Opening a bank account
1. File the right forms first.
The No. 1 thing you need to know before opening a bank account abroad is the report of Foreign Bank and Financial Accounts (FBAR). This is an annual form required by the IRS for anyone with assets abroad above $10,000. It’s not a big deal—unless you don’t file; then, fines can be up to $100,000, Sosdian says. If you have more money abroad (more than $50,000), you should know about FATCA, which requires US taxpayers holding foreign financial assets to report these, according to the IRS.
2. Research your rights.
Prior to opening a bank account, research your rights. Some banks reserve the right to simply shut down your account if you don’t follow their rules or if they think there is an issue. It’s very important to understand your bank and their regulations.
3. Find out if you need residency—or a residence.
Some countries won’t allow you to open a bank account without a residence permit. Others require at least an address. In this case, you can research which American banks have outlets in your new country to avoid needing to open a new account at all.
Getting a visa
Getting a visa depends widely on the country, McCauley says. For example, Turkey isn’t offering visas very easily at the moment, but this goes in waves, McCauley says. On the other hand, it’s very easy to get a visa in Mexico if you have sufficient pension funds coming in every month or assets proving your financial solvency, says Simona Ksoll, a business strategist and mentor for women over 40 based in Playa del Carmen, Mexico. Panama, Belize and New Zealand are other countries where it’s relatively easy. Often, getting a visa requires you to prove that you have a certain amount of money, says Stephanie Vollmer, a freelance marketer currently living abroad in Germany (she previously lived in South Korea teaching English). The Philippines, for example, requires you to have at least $20,000 in your bank account to live there, Vollmer says. If you’re concerned about getting a visa, speak with an immigration attorney prior to moving.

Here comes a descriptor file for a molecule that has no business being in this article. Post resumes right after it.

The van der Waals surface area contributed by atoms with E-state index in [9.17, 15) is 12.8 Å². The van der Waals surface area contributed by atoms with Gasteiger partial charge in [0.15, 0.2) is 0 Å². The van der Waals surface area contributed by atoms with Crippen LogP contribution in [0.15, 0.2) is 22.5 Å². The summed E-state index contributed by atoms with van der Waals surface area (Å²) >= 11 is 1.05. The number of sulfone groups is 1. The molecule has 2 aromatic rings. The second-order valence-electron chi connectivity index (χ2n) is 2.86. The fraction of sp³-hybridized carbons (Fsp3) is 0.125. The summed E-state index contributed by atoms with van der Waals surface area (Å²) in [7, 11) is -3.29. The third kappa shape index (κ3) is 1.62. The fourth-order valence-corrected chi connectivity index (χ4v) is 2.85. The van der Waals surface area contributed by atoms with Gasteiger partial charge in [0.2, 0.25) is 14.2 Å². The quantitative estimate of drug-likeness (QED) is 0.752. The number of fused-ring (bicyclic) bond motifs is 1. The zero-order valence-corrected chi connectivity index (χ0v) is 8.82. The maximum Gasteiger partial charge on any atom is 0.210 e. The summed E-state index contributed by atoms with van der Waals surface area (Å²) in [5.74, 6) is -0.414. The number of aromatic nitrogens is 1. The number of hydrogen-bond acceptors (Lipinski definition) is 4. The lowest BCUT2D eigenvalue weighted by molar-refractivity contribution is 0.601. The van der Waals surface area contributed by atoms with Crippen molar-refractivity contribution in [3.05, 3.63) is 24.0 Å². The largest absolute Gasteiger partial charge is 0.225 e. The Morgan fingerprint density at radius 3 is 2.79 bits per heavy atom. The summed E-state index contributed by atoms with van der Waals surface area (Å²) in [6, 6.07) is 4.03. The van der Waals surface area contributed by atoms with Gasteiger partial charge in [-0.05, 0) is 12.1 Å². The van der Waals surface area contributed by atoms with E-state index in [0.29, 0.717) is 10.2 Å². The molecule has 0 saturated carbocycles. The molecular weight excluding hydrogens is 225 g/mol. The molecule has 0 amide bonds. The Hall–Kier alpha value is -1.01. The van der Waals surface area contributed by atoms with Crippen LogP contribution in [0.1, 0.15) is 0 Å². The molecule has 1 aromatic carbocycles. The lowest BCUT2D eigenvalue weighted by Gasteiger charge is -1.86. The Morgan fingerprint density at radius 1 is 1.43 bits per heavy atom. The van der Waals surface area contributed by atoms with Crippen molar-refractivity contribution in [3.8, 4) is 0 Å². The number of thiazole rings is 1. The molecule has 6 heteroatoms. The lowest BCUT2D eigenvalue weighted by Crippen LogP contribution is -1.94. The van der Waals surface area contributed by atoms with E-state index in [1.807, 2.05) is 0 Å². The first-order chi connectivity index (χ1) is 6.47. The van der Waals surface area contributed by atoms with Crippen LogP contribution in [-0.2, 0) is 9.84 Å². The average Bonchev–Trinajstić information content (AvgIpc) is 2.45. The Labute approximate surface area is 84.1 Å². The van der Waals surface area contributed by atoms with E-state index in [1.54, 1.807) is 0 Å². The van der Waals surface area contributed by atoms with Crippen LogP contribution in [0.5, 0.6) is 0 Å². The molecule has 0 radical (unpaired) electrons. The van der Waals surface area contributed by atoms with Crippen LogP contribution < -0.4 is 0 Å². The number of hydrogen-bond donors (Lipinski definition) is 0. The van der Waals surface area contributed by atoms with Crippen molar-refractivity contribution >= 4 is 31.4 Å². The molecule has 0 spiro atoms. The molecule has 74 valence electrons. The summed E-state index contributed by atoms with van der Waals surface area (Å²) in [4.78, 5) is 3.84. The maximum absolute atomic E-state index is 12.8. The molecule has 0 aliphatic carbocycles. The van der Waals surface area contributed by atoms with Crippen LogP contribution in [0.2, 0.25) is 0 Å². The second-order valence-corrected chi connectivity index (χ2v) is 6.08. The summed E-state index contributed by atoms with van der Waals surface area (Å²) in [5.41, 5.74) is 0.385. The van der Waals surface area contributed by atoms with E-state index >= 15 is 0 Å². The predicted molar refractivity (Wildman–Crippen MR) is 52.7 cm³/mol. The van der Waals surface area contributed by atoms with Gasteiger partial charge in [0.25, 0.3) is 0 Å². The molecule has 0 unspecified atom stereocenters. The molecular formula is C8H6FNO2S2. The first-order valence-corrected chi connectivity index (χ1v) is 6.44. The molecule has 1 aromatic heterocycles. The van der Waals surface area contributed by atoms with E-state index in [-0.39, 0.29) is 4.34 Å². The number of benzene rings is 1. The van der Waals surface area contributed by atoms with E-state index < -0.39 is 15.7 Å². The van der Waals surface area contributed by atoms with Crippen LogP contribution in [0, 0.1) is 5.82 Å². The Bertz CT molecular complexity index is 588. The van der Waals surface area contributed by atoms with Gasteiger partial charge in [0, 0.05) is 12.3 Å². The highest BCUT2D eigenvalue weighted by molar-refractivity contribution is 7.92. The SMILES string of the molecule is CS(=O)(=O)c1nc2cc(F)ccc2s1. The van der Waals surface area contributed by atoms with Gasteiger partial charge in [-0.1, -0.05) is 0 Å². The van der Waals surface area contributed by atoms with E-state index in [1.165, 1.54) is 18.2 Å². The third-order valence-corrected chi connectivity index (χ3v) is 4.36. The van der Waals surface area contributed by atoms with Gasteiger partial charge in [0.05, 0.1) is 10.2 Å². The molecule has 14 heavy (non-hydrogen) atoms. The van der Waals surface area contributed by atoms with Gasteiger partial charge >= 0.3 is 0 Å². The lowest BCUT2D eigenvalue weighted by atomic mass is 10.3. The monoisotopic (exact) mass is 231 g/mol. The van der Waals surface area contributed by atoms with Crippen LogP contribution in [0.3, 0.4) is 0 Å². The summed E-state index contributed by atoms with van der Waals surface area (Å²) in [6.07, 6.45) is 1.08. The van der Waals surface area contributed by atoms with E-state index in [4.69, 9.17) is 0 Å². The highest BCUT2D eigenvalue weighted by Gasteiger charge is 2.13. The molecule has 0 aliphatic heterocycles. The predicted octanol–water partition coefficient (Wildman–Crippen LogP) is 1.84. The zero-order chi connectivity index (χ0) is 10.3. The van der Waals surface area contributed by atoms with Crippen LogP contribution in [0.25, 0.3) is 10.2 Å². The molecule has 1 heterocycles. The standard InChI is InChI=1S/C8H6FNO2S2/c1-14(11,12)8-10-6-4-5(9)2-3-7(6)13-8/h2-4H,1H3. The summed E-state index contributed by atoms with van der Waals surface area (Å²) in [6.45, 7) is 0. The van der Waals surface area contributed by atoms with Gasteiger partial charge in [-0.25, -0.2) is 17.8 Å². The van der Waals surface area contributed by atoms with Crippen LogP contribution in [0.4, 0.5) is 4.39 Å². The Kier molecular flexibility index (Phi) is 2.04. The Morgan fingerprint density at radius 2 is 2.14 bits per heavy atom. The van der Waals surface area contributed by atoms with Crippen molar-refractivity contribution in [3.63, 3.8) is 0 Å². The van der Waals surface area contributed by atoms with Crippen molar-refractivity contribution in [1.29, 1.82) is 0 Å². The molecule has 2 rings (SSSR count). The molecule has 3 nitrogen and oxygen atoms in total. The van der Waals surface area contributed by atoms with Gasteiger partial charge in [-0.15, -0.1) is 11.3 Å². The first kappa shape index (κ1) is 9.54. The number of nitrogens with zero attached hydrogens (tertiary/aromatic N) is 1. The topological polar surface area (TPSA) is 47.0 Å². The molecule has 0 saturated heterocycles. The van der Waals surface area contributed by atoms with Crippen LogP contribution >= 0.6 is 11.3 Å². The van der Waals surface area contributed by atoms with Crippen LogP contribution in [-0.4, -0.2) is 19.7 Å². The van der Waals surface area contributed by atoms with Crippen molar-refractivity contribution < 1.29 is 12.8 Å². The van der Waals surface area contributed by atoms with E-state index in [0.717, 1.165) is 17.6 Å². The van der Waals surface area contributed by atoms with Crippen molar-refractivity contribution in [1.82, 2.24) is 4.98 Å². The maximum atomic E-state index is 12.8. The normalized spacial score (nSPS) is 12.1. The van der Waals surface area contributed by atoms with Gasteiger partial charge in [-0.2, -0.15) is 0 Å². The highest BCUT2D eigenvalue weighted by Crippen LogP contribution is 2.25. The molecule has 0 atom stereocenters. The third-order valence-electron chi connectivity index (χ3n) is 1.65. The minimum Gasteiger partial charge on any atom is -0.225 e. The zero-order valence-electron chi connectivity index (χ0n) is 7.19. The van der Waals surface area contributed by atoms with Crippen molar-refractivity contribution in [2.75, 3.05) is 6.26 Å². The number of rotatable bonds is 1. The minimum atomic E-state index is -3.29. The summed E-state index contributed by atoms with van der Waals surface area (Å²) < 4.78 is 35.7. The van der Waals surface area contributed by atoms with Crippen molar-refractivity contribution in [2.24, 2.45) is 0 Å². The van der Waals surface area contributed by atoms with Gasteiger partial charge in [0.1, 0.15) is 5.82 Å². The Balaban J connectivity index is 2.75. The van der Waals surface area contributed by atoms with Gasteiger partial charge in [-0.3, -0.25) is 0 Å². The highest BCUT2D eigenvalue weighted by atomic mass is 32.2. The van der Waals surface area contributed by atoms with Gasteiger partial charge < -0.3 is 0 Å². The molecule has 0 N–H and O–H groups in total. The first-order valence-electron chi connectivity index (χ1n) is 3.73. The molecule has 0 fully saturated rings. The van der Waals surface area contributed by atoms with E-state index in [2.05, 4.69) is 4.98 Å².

1. Save up for the move.
Moving costs add up; make sure you set aside what you need for things such as visa and residency applications and housing deposits, which can vary widely by country.
2. Do your research.
Read up on the culture, language, other necessities such as transportation (or will you get a driver’s license?) and even products. McCauley says she brought her American electronics with her, as they’re hard to find in Istanbul. She also brought her shoes from the United States, as women’s shoe sizes tend to be smaller in Turkey.
“Travel bloggers are great resources, especially if you are based in the country they are blogging about, because it is their day-to-day life,” McCauley says. “They will be able to answer a lot of questions for you.”
3. Give it a trial run.
Make sure you live in the new country for at least a month before you make any permanent decisions. Ksoll suggests renting an apartment and living like a local to give yourself the experience and see how you like it.
Photo by simona pilolla 2/Shutterstock
Danielle Braff is a freelancer in Chicago. Her stories have appeared in the New York Times, Wall Street Journal, Crain's Chicago Business and more. She lives with her husband, two daughters, two cats and a dog.